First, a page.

"We have found that synthesis of nanostructured vanadium nitride and controlled oxidation of the surface at the nanoscale is key to creating the next generation of supercapacitors commonly used in everything from cars, camcorders and lawn mowers to industrial backup power systems at hospitals and airports," Kumta said.
Dramatic growth in computer use is making consumers require more from their electronic devices, which creates increased demand for a better power source than existing battery technology. Today's batteries are also powered by ruthenium, which sells for $100 per gram, compared with the more economical vanadium nitride at $50 a gram.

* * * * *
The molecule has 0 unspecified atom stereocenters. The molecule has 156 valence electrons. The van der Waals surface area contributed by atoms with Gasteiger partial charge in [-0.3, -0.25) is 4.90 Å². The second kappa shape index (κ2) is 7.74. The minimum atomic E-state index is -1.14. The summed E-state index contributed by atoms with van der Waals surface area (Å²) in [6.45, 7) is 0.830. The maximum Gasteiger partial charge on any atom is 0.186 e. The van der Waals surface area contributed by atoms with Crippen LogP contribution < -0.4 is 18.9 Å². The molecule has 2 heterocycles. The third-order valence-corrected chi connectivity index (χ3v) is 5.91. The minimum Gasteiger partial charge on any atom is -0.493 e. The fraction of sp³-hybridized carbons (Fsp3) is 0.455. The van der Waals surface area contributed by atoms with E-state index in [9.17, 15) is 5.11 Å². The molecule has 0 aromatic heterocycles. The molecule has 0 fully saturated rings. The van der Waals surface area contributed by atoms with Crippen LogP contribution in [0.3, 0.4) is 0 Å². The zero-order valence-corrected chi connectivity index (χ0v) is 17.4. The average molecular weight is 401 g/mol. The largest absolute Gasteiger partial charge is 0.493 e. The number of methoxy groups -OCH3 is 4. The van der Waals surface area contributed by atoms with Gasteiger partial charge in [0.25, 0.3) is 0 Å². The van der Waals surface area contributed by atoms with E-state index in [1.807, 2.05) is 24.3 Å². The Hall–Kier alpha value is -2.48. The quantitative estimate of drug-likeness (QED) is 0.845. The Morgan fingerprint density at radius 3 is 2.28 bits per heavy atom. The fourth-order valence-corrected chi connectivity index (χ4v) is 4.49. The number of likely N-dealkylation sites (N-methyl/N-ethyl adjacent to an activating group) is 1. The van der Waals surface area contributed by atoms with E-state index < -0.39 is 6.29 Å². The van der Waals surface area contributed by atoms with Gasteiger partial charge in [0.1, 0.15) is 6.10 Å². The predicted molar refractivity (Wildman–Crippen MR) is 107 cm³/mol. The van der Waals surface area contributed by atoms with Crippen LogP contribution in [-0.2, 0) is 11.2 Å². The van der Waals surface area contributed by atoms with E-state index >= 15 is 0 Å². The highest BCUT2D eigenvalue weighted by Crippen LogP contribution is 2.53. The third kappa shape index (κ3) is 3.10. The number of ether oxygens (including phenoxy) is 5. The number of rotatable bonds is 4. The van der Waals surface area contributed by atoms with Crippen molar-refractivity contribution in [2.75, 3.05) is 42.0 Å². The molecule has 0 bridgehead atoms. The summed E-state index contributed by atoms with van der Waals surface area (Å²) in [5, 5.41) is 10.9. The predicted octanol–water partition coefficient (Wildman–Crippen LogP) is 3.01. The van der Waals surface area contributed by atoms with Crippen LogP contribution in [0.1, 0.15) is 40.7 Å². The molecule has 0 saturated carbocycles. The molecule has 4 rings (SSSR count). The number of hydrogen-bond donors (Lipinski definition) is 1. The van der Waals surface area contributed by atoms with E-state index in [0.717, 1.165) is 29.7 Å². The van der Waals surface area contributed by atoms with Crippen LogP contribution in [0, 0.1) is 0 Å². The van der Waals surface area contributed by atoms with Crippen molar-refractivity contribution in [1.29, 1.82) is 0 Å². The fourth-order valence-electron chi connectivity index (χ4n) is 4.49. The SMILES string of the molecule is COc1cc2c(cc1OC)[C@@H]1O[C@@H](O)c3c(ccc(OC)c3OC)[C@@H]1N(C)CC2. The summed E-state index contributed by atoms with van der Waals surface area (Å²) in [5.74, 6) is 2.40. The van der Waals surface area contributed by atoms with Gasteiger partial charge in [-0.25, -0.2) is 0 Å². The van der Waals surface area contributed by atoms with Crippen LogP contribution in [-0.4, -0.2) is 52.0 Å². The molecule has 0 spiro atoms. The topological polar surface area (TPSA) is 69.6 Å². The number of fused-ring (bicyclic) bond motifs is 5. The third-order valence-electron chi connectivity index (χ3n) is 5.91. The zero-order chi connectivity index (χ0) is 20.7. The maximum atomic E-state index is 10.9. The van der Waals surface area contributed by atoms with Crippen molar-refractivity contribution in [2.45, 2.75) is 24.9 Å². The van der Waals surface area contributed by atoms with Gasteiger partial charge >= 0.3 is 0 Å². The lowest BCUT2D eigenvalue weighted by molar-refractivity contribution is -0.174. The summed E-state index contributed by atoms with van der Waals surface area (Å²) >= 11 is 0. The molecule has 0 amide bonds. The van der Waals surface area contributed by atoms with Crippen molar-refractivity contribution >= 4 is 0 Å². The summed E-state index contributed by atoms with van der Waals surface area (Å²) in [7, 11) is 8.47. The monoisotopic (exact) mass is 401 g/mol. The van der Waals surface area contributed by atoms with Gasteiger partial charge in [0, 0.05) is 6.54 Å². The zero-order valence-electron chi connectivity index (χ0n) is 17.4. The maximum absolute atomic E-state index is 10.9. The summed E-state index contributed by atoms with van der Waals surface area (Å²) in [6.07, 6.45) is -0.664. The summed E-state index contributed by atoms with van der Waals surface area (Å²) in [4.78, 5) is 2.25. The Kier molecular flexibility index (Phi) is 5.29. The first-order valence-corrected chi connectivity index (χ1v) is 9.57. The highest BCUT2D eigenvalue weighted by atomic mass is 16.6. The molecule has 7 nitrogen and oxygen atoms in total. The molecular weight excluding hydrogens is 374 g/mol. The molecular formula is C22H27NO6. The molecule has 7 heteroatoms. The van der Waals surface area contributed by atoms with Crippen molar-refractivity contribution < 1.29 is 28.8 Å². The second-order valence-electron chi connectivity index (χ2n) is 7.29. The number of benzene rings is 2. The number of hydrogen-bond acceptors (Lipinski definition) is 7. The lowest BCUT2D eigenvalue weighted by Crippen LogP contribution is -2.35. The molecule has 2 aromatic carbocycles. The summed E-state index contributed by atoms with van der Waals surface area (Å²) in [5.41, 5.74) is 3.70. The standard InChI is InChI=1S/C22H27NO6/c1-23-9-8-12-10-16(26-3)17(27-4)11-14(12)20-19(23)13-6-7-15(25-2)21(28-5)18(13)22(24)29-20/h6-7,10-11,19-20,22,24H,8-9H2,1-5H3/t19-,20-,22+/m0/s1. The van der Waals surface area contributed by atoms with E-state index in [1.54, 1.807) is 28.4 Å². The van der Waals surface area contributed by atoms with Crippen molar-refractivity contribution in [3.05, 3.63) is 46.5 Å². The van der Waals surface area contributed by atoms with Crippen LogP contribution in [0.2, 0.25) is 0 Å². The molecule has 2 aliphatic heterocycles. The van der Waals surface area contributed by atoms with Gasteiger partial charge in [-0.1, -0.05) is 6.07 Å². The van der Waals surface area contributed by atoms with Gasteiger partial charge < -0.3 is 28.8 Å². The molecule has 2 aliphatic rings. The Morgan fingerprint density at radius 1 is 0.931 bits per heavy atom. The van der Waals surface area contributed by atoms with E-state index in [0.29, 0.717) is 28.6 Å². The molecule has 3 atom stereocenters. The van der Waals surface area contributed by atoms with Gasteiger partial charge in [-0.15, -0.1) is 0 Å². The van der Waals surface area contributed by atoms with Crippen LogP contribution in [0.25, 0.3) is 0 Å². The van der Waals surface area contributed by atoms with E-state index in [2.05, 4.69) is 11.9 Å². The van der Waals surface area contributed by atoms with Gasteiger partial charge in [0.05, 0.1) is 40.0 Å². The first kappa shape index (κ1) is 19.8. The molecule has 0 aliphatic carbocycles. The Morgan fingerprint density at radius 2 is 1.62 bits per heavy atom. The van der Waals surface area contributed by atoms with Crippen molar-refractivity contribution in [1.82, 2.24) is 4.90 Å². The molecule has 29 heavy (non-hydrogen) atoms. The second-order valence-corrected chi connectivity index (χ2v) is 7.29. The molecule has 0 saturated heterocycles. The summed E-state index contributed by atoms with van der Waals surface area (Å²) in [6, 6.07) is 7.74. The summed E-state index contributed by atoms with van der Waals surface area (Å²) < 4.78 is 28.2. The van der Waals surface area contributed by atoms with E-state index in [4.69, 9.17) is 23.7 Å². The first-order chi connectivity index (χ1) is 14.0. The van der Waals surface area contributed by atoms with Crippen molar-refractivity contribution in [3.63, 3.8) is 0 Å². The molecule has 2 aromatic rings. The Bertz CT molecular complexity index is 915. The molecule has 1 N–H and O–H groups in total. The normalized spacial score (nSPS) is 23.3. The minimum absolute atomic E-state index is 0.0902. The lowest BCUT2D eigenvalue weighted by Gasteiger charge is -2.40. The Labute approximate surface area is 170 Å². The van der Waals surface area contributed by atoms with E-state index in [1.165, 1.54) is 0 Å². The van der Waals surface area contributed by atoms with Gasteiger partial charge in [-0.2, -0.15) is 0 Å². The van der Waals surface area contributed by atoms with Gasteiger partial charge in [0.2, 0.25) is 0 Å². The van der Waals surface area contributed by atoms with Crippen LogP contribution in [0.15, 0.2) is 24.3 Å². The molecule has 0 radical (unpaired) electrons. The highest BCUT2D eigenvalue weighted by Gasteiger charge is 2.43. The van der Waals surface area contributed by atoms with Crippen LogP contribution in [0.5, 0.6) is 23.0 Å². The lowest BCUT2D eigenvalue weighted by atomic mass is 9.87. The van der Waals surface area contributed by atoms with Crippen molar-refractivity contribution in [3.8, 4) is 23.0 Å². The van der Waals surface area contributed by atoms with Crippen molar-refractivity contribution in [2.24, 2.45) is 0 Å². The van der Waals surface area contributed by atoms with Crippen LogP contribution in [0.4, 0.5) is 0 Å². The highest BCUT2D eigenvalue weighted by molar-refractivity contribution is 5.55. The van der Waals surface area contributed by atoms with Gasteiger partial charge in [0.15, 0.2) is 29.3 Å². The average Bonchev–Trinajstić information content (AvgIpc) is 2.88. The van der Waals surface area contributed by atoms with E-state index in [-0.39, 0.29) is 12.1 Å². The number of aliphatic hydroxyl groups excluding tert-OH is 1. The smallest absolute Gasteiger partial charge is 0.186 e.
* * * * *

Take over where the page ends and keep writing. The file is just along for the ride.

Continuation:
"Not only is vanadium nitride less expensive to use, it can also store energy much longer, giving users a greater burst of juice for the old finicky car battery or the hospital's backup power system," Kumta said.
As people use cell phones to do more than just communicate -- as they watch movies, listen to music and process family photos -- they need more power. And this new nanocrystalline will solve some of those challenges, according to Kumta.
Other project researchers included Tom Nuhfer, a materials science graduate student at Carnegie Mellon; and Wayne Jennings, a materials science researcher at Case Western Reserve University. The work was supported by Carnegie Mellon seed funding and a grant from the National Science Foundation.
Last reviewed: By John M. Grohol, Psy.D. on 21 Feb 2009
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